An Electron rocket launches from New Zealand on August 4, 2022.
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Preview: Rockets are just the beginning
Five US rocket builders have successfully achieved orbit over the past two decades. But the CEOs of these companies will tell you that tapping into the global launch market isn’t enough.
“Launch is the key to space…but once you have the keys to space, you have to drive the car”, rocket lab CEO Peter Beck told CNBC. “The great space companies of the future are not just a launch company or a spacecraft manufacturer. It’s a combined entity where you provide end-to-end service.”
Breaking into the launch market can seem quite difficult (and expensive) on its own. Yet the five companies move up and down the value chain in everything from building spacecraft and components, to satellite services, delivery vehicles, lunar landers and more.
Rocket Lab, for its part, has expanded beyond its Electron rockets to manufacture satellite buses, space-grade solar panels and other spacecraft components. Beck pointed out that Rocket Lab’s investments focus on “all the pain points in how you build infrastructure in orbit.”
Citing industry studies, Beck also said it was “pretty obvious” where the total addressable market is most attractive between launch, satellites and space services: while the first two reach around 15 billion $ and $30 billion, respectively, the space applications market is estimated at more than $300 billion.
SpaceX has its satellite and internet manufacturing company, Starlink. Elon Musk said the company’s launch activity would likely peak at around $3 billion a year, but its capital-intensive pursuit to build Starlink is seen as tapping into a market that would be 10 times that or more.
pristine orbit is also developing a satellite business, whose CEO Dan Hart told CNBC he hopes to “unlock” space services.
For astrawhich suspended its launch activity to develop a larger spacecraft, a parallel propulsion activity offers “one of those rare products whose production we can adapt to meet the needs of a large number of customers”, according to CEO Chris Kemp.
And Firefly, the newest entrant in the launch business, has started building lunar landers and space utility vehicles, also known as “tugs,” as a sort of last-mile delivery service for satellites. Firefly CEO Bill Weber said his strategy is centered on the idea that whichever company “controls the propulsion and the supply chain will win this battle at launch.”
- Boeing takes on $195m on delayed Starliner program: The hit was part of a $2.8 billion loss at Boeing’s space and defense unit for the third quarter, and means the company has racked up $883 million in Starliner-related charges over more than two years as she strives to complete capsule development and fly astronauts for NASA. . –CNBC/Boeing
- OneWeb resumes its satellite campaign with a successful launch in India: After Russia’s invasion of Ukraine halted OneWeb launches with Soyuz rockets, the company returned from a hiatus and deployed 36 satellites through ISRO, one of its newest providers launch. – One Web
- AST SpaceMobile reduces quarterly cash burn and prepares to deploy BlueWalker 3 test satellite. The satellite-to-smartphone company announced preliminary third-quarter results that saw its cash reserves shrink by just $3 million, from an average of $60 million in recent quarters, due to proceeds from the sale. of an investment and the operation of an action program. AST plans to begin the critical phase of deploying the antennas of its satellite next week. – AST SpaceMobile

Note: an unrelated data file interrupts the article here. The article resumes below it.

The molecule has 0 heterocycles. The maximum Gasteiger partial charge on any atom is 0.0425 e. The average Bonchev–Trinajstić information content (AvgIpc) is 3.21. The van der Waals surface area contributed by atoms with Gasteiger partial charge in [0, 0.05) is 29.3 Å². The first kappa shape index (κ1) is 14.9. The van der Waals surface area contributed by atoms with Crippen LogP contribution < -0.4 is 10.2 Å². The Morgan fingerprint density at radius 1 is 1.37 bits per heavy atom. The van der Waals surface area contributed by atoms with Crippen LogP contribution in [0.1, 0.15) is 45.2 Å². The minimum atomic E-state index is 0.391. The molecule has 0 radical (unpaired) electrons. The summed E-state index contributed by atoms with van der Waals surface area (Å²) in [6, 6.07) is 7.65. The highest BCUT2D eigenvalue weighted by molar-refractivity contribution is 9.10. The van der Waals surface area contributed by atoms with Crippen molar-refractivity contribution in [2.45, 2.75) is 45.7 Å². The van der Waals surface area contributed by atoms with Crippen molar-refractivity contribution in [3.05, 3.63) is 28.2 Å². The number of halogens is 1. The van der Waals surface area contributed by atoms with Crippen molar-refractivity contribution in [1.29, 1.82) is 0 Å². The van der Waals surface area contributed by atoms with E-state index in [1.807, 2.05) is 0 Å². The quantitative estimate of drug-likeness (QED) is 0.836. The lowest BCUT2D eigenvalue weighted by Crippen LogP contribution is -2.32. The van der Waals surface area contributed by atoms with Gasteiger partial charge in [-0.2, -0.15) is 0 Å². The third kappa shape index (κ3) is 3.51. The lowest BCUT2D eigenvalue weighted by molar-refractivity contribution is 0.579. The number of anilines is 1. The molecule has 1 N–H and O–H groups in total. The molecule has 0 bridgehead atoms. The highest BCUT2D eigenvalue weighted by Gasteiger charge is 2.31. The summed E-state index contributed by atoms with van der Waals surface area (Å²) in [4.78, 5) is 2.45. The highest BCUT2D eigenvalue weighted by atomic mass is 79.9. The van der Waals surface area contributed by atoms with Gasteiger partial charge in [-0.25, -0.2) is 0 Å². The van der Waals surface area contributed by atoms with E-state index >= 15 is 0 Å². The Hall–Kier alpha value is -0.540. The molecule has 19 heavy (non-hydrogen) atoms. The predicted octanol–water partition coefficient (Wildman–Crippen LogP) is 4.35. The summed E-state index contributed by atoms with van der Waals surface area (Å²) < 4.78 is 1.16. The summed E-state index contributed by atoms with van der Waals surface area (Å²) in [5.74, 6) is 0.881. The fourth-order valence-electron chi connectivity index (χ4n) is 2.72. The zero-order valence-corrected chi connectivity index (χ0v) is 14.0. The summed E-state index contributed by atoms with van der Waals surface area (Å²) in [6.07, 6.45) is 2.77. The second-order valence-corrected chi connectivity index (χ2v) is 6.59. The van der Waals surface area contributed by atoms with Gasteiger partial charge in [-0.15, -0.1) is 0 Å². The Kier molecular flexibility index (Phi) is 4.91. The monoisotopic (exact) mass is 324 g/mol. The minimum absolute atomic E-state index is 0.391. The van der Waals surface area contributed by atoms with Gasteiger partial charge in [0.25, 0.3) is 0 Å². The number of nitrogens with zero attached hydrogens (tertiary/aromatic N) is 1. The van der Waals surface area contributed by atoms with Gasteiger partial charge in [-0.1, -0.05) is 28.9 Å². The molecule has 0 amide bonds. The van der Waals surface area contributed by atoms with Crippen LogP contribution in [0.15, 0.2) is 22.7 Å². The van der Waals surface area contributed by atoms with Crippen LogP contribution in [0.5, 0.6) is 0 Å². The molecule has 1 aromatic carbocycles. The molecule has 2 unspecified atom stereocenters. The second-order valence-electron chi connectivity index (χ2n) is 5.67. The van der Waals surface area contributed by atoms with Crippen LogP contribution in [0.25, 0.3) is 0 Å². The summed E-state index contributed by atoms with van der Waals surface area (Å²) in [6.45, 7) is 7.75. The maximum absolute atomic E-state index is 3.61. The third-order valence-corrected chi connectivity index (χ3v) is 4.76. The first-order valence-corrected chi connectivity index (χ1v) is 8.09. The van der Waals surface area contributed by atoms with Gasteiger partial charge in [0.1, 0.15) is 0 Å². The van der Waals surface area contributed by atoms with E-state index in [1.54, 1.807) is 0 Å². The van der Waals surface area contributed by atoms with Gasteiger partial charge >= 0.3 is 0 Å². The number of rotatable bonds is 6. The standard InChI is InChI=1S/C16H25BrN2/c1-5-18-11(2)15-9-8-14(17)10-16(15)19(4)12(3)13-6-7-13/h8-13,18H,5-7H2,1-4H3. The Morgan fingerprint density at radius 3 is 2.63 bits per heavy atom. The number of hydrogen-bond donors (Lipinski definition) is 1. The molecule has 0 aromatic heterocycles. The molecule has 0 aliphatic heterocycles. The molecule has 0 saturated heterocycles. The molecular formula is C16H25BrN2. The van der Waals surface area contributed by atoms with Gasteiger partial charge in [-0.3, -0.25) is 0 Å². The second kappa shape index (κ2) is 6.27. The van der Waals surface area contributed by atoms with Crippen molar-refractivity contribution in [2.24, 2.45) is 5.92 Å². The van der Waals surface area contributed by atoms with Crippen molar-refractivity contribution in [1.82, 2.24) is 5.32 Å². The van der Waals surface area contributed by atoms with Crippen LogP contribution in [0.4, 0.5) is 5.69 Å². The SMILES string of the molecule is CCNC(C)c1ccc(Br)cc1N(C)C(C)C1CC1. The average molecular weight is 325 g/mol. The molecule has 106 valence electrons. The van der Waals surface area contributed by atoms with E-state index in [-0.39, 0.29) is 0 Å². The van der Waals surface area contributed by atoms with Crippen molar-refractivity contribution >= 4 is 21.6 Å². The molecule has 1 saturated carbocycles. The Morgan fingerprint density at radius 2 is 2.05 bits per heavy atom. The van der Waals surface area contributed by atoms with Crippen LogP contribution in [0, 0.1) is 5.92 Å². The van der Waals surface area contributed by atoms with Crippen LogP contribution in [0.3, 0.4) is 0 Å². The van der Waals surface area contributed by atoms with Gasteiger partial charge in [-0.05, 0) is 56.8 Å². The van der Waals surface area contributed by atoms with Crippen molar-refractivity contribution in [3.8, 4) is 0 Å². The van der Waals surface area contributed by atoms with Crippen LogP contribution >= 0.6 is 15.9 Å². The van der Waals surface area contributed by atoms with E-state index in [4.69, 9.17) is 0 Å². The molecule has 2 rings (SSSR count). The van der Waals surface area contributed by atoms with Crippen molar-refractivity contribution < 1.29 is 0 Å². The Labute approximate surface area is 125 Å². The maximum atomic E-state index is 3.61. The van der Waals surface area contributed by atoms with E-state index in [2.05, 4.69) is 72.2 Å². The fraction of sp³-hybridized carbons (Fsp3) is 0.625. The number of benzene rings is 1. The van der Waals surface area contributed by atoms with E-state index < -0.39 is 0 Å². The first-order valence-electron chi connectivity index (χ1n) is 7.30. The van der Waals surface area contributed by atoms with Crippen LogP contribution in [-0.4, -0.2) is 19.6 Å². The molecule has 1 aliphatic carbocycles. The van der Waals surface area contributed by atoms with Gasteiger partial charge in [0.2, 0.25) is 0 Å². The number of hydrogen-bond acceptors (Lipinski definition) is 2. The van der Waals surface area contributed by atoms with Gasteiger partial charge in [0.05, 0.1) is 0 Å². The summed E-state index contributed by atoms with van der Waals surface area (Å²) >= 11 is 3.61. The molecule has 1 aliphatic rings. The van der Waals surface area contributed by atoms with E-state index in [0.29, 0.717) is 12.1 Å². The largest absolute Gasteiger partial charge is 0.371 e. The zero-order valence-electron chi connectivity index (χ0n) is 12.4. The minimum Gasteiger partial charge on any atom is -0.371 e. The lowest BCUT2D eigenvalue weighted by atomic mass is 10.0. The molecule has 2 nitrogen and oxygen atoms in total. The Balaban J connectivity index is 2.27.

- The Aerojet Rocketdyne sale still on the table, as the defense and space maker is reportedly soliciting offers after its $4.4 billion sale to Lockheed Martin was effectively blocked on anti-trust grounds earlier this year. – Reuters
- White House opens talks with Musk on using Starlink in Iran: Biden administration officials reportedly spoke to the SpaceX CEO about how the satellite service could support Iranian protesters. –CNN
- Northrop Grumman’s space business reported third-quarter revenue of $3.2 billion, up 18% from the same quarter a year ago. But higher costs to complete contracts, as well as spending on early-stage development programs, squeezed the unit’s operating margin for the quarter. – Learn more
- SpaceX is adding a $2,500 “high performance flat” antenna to the Starlink mobile offering. The company is now offering an antenna “for use on the move”, specifically on vehicles, with service priced the same as the standard offering at $135 per month and deliveries expected to begin in December. – Space X
- Relativity unveils 4th generation metal 3D printer, to make its next reusable Terran R rocket. – Relativity
- NASA orders a $2 billion contract from Lockheed Martin for more Orion capsules. The agency expanded its previous agreement with the contractor, requesting three more spacecraft for future Artemis lunar missions. -Lockheed Martin
- Apex Space, backed by Andreessen Horowitz, raises $7.75 million to support large-scale satellite bus manufacturing. –CNBC
- Array Labs raises $5 million to build radar satellites that collect 3D images. – Space News
- Former NASA chief Jim Bridenstine added to Firefly Aerospace advisory board, the last company he joined in the private sector. – Firefly
- BlackSky Appoints Former Investment Advisor Jon Kirchner as Chief Product Officer. – Black sky
- Boeing shares fell nearly 9% on Wednesday after reporting third-quarter results. The stock is down 30% since the start of the year.
on the horizon
- October 31 – SpaceX’s Falcon Heavy set to launch USSF-44 mission of Florida for the US Space Force, in what will be the rocket’s first launch in about three years.
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